SUMMER HANGS IN THERE: Summer doesn’t officially end until Saturday at 8:54 p.m., the time of the autumnal equinox when the sun is directly over the equator — a day with approximately 12 hours of daylight and 12 hours of darkness. And summer will hang in there this week, thanks to an upper ridge; we are forecasting mostly sunny days and fair nights through Thursday, with afternoon showers remaining few and far between. The chance of any one spot getting wet each afternoon between now and Thursday is only 5 to 10 percent, and afternoon highs will stay in the low 90s.
The average high for Birmingham on Sept. 17 is 85, so these values are 5 to 8 degrees above average. Keep in mind the average high doesn’t drop below 80 here until October; this is a low-latitude state, and we all know September can feature some very hot weather. Many of our heat records in the state have been established in early September.
We will mention a little higher coverage of afternoon showers or thunderstorms on Friday as the ridge weakens, but much of the state will stay dry.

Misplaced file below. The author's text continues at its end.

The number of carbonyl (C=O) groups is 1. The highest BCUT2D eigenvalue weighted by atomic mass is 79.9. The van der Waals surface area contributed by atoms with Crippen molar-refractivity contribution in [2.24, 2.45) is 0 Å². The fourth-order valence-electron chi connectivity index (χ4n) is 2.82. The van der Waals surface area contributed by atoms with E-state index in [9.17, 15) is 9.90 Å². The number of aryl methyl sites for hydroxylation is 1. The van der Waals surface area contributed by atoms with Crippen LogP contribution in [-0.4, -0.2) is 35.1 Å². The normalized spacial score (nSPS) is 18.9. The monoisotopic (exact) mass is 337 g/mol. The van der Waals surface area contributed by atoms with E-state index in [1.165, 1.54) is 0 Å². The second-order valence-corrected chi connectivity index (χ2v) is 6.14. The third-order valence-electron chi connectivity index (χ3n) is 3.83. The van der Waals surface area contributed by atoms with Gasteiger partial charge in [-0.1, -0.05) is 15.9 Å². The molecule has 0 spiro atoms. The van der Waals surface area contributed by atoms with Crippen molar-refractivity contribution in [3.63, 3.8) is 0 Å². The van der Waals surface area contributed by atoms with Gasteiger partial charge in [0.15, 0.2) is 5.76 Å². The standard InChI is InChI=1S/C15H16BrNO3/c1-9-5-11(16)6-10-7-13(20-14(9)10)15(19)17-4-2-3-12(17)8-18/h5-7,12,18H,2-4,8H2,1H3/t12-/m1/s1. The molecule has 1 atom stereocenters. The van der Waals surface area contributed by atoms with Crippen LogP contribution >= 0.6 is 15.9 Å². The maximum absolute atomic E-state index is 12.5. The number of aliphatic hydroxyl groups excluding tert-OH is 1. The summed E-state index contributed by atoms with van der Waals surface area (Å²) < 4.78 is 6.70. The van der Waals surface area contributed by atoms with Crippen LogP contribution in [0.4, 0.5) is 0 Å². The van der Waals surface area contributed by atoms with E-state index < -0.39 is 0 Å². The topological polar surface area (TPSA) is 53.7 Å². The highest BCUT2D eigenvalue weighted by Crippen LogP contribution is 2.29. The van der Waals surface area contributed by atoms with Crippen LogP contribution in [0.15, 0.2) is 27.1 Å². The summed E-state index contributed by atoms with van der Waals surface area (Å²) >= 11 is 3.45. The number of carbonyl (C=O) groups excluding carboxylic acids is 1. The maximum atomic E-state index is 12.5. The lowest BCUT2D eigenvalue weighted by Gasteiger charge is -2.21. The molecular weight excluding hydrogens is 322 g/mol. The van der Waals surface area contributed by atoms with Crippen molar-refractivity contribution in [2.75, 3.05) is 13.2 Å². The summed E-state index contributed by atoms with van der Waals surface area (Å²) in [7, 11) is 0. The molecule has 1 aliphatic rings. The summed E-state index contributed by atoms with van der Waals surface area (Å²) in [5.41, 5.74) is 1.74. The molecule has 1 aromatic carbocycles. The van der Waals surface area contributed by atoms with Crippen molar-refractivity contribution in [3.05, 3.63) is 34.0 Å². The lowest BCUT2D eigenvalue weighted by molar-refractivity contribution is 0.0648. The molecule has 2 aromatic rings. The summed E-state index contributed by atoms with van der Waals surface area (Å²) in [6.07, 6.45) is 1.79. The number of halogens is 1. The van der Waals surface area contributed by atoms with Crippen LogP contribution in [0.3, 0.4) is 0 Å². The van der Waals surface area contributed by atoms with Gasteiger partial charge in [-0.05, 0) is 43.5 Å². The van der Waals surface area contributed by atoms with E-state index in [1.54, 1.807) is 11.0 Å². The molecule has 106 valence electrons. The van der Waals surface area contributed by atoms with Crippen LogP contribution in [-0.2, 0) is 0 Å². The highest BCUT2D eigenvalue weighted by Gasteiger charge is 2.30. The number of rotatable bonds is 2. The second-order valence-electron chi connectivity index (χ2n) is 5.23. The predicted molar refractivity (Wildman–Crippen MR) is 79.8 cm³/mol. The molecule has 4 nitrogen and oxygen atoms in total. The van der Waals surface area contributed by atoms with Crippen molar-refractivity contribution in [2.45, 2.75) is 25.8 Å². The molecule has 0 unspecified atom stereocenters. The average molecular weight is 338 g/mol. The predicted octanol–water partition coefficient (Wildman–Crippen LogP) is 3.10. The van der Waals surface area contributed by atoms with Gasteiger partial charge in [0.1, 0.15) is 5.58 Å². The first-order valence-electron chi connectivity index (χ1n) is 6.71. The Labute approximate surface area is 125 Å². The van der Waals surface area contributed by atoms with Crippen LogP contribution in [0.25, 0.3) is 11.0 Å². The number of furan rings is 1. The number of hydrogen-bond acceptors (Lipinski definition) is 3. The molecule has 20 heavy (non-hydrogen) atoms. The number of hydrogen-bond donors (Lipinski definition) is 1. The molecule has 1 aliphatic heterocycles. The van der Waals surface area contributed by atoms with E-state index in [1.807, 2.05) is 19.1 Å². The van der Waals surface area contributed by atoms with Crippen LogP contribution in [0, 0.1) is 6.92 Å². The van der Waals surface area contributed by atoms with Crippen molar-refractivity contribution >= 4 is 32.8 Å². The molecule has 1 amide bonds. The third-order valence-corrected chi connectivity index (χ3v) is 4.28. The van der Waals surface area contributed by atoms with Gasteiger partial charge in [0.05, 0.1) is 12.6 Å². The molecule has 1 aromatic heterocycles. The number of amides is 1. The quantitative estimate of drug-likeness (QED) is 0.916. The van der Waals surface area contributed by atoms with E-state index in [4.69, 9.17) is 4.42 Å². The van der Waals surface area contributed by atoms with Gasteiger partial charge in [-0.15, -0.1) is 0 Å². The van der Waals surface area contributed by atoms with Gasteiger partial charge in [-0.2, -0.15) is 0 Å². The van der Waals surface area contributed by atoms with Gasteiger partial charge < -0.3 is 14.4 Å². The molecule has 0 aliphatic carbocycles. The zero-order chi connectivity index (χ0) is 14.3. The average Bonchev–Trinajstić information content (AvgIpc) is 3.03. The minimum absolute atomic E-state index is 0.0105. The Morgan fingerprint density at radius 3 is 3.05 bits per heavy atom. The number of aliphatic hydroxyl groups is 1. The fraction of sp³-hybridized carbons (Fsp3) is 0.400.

THE ALABAMA WEEKEND: We are forecasting partly to mostly sunny days Saturday and Sunday with widely scattered, mostly afternoon and evening showers and thunderstorms; highs will be in the 85- to 88-degree range. And the same general pattern continues into early next week. There’s no sign of any really widespread rain here for the next seven days.
VOODOO LAND: Looking at data from the European global model, it suggests potential for a little more than 4 inches of rain around here over the next 45 days; there’s no skill in a specific forecast beyond seven days, but there is some skill in pattern recognition. The bottom line is that we don’t believe this is the beginning of some kind of long-term drought.
Birmingham’s rain total for the year so far is 39.64 inches, which is right at the average value (a surplus of 0.48).
TROPICS: Nice to see there are no tropical storms or hurricanes across the Atlantic basin this morning. The “ghost of Isaac” is over the Caribbean; a few tropical models try and regenerate former Tropical Storm Isaac in coming days, pushing it into the Gulf of Mexico, but the global models show no redevelopment (the GFS and ECMWF). And the National Hurricane Center gives it only a 20 percent chance of getting its act together again. Still, we will keep an eye on it.
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